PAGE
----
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How the HALOS Act Could Help Startups Attract Angel Investors

Author: Dan Brecher|February 9, 2017

How Could the HALOS Act Benefit Start-ups?

How the HALOS Act Could Help Startups Attract Angel Investors

How Could the HALOS Act Benefit Start-ups?

The U.S. House of Representatives recently passed the Helping Angels Lead Our Startups (HALOS) Act.

HALOS Act 2017

The goal of the legislation is to remove regulatory roadblocks that may prevent start-ups from securing funds from angel investors by clarifying what types of communications constitute a general solicitation and subsequently trigger the verification procedures needed to confirm that investors are “accredited.”

General Solicitation Ban Lifted

Companies seeking to raise capital through the issuance of securities must either register the securities with the SEC or rely on an exemption from registration, most commonly Rule 506 of Regulation D (Reg D). In 2013, the SEC amended Reg D to eliminate the prohibition against general solicitation and general advertising, so long as the issuer takes reasonable steps to verify that all investors are accredited.

The new rules, which were mandated under the JOBS Act, offer significant marketing opportunities for startups and other private issuers. However, the SEC has also raised the bar when it comes to verifying an investor’s “accredited” status. Many of the verification methods approved by the agency generally require the provision of sensitive financial information, which raises privacy and compliance concerns among both issuers and investors.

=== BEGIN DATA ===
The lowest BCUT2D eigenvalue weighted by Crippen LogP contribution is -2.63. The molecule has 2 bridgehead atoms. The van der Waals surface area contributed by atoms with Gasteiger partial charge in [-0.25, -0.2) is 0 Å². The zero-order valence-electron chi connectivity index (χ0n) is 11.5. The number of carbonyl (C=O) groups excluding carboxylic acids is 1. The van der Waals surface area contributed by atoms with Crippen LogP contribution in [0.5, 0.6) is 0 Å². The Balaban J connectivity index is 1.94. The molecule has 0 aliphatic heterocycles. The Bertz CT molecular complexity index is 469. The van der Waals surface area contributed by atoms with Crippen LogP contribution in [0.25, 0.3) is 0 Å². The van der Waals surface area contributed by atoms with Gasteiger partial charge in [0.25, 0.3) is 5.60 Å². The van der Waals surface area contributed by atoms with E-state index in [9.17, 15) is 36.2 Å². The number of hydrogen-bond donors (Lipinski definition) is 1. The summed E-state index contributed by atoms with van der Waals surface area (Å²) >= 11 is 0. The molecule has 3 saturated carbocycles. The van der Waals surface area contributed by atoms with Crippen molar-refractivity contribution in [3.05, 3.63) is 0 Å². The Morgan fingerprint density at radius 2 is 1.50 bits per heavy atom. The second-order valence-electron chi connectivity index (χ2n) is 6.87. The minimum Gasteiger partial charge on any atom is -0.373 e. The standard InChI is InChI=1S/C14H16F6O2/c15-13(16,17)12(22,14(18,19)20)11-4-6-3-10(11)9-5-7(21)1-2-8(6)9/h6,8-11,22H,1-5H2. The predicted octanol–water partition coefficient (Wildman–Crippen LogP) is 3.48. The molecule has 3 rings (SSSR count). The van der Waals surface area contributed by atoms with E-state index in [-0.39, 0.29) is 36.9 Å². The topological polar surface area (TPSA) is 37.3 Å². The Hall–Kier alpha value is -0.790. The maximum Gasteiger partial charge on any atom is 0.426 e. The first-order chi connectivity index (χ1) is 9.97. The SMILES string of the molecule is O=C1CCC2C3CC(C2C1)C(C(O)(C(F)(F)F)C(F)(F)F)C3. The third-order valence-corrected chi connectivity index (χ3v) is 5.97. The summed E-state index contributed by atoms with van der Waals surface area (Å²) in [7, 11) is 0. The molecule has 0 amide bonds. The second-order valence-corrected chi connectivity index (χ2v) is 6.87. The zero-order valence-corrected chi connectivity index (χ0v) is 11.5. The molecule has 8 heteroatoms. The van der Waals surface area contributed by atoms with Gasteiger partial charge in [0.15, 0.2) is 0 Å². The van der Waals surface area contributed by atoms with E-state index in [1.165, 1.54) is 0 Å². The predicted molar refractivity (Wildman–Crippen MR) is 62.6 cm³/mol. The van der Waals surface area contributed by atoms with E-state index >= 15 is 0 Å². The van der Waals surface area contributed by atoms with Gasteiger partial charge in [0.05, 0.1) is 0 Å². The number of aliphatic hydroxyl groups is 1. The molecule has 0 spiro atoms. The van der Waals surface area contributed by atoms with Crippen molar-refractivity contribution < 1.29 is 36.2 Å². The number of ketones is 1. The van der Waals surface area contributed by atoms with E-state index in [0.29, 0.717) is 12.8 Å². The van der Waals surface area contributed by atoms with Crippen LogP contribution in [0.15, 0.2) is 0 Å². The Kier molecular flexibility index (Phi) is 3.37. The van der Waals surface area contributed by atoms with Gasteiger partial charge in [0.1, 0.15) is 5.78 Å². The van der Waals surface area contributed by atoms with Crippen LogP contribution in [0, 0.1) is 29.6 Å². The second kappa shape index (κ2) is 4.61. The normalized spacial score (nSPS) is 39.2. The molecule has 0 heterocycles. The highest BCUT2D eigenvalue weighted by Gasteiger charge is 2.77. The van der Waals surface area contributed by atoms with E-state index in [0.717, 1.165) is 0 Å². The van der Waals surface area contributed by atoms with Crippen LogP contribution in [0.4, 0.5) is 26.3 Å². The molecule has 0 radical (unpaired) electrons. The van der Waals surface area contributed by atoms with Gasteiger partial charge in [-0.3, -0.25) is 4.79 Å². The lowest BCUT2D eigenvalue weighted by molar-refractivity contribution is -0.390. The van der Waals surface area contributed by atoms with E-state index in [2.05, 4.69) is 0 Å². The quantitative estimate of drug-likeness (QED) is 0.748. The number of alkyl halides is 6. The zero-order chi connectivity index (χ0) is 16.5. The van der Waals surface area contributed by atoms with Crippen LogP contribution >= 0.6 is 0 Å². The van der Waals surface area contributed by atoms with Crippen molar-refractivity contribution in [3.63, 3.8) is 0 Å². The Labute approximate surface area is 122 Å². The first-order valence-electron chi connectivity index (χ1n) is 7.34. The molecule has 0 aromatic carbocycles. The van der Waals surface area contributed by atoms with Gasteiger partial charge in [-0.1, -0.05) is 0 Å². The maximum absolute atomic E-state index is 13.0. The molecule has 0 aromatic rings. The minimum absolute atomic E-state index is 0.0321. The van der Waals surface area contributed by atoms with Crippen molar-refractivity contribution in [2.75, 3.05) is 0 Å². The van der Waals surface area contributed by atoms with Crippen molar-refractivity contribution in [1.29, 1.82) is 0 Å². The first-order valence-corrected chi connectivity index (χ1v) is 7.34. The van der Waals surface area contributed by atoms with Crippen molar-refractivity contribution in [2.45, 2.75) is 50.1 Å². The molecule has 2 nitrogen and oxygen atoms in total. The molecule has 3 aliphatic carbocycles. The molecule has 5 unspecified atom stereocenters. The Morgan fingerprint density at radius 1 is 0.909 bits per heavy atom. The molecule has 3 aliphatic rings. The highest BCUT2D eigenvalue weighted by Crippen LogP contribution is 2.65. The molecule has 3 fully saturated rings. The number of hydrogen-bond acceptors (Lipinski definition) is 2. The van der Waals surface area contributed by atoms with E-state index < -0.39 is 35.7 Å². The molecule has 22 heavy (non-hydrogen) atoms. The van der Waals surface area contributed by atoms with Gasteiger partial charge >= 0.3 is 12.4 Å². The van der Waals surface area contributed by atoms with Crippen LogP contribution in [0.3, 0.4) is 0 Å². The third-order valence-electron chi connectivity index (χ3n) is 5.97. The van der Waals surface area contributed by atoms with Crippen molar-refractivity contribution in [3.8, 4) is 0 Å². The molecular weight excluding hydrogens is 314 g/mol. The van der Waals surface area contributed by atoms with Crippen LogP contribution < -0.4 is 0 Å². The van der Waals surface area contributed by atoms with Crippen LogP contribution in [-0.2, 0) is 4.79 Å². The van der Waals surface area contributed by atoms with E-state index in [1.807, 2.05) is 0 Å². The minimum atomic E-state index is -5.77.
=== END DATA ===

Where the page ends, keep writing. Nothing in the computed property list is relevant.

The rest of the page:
Proposed Changes Under the HALOS Act

The HALOS Act is intended to address concerns that the amendments to Rule 506 may have imposed an unintentional difficulty on fundraising by startups and other businesses. The proposed legislation would allow startups to make presentations to prospective investors at events, such as demo days sponsored by angel investors and other venture capital groups, without running afoul of Reg D.

“The HALOS Act will directly help startups who face the highest risks, but also have the greatest potential,” House Majority Leader Kevin McCarthy stated. “By removing arbitrary rules and allowing angel investors to play a bigger role in funding startups, we give potentially transformative startups more opportunity to get the capital they need early on to stay afloat, grow, and perhaps one day change the world.”

HALOS Act Would Clarify Definition of General Solicitation 

The proposed legislation would specifically clarify the definition of general solicitation as not applying to a presentation, communication, or event: